I've often said this about reporting information: "if you measure it, then you should report it. If you report it, then someone needs to make decisions with it." That is, the only data worth having is data that helps you make decisions. This is generally true, whether you are capturing performance statistics on a web server ("Are we overloading the server? Should we upgrade the server, or continue as we are?") or reviewing usage on a database system ("Are we running out of disk allocation? Do we need to add additional table space?") If you are logging data that never gets reviewed, by anyone, then I generally look on that "low value" data.
I consider this data-informed decision-making as "management by fact". An article in EDUCAUSE covered the same topic: Management by fact. From the article:
"We sit on a ton of data and just don't use it," said Chris Handley, CIO at Stanford University, in reference to the university's databases supporting operations. Similarly, in 2002, the Massachusetts Institute of Technology also saw a glaring need for meaningful operational data when a visiting committee reviewed its IT services. The committee lamented, "The absence of detailed cost data for IT activities and useful benchmark data from peer institutions ... became an obstacle to completing the full scope of the review."1 Broadly, both universities needed data about costs, customer satisfaction, process performance, project performance, and employee performance and satisfaction.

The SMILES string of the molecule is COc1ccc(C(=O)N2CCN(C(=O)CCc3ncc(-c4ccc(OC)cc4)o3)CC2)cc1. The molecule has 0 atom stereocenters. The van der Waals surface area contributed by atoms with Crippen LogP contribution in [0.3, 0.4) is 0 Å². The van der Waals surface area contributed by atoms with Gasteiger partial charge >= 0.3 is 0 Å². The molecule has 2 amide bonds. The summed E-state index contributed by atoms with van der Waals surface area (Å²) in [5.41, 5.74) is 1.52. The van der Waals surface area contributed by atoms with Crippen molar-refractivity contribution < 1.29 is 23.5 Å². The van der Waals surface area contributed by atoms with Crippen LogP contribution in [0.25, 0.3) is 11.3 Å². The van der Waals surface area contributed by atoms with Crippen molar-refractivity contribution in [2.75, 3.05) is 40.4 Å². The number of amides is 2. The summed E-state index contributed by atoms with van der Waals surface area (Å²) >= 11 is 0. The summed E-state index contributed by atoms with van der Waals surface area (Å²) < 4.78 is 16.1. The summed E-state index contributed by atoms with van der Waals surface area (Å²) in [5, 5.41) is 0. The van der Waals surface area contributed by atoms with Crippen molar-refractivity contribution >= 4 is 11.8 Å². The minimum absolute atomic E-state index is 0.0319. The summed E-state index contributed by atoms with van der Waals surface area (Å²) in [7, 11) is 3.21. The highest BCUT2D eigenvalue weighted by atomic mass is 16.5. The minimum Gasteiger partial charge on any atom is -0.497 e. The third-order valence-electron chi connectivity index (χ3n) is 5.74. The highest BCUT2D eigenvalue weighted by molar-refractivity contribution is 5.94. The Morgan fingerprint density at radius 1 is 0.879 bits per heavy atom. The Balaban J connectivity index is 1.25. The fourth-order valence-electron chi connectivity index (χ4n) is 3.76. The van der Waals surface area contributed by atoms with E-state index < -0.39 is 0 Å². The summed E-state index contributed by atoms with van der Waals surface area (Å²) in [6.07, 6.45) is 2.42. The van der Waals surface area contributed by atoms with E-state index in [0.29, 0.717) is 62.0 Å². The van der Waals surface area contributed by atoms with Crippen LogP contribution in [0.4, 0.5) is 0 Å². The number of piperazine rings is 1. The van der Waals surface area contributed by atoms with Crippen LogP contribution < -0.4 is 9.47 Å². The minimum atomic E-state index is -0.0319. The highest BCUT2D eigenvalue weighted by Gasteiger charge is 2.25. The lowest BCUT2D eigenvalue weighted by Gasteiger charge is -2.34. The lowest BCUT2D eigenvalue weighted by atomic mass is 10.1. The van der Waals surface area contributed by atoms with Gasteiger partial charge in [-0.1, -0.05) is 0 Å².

In effect, these organizations had to make decisions based on hearsay, or anecdotes. There wasn't any data to back up their decisions. Leading through guesswork is no way to advance an organization. So both organizations began similar improvement efforts. When beginning this effort, both institutions knew that several aspects of the project would be critical:
- Define data clearly. This would ensure meaningful "apples to apples" comparisons.
- Capture costs consistently for the services under study. Complex accounting structures in most university settings hampered previous benchmarking efforts, obscuring valid cost comparisons. We wanted to overcome this problem.
- Understand each other's processes in depth. To interpret comparative data, we needed to understand the factors behind the performance.
- Tackle issues of a manageable scope. Rather than develop broad metrics for IT overall, we sought metrics to inform decisions and compel action. The area of study needed to be broad reaching and visible, yet also well contained and data rich. These criteria led to the selection of IT help-desk services as the first area of study.
The efforts have been rewarded well. Each campus has seen
- process improvements, such as reduced hand-offs and broader range of topics supported;
- new abilities to handle spikes in workload due to crises (such as viruses) or plans (such as new system rollouts); and
- marked improvement in performance, such as an increased rate of cases resolved on first contact and number of cases handled per employee.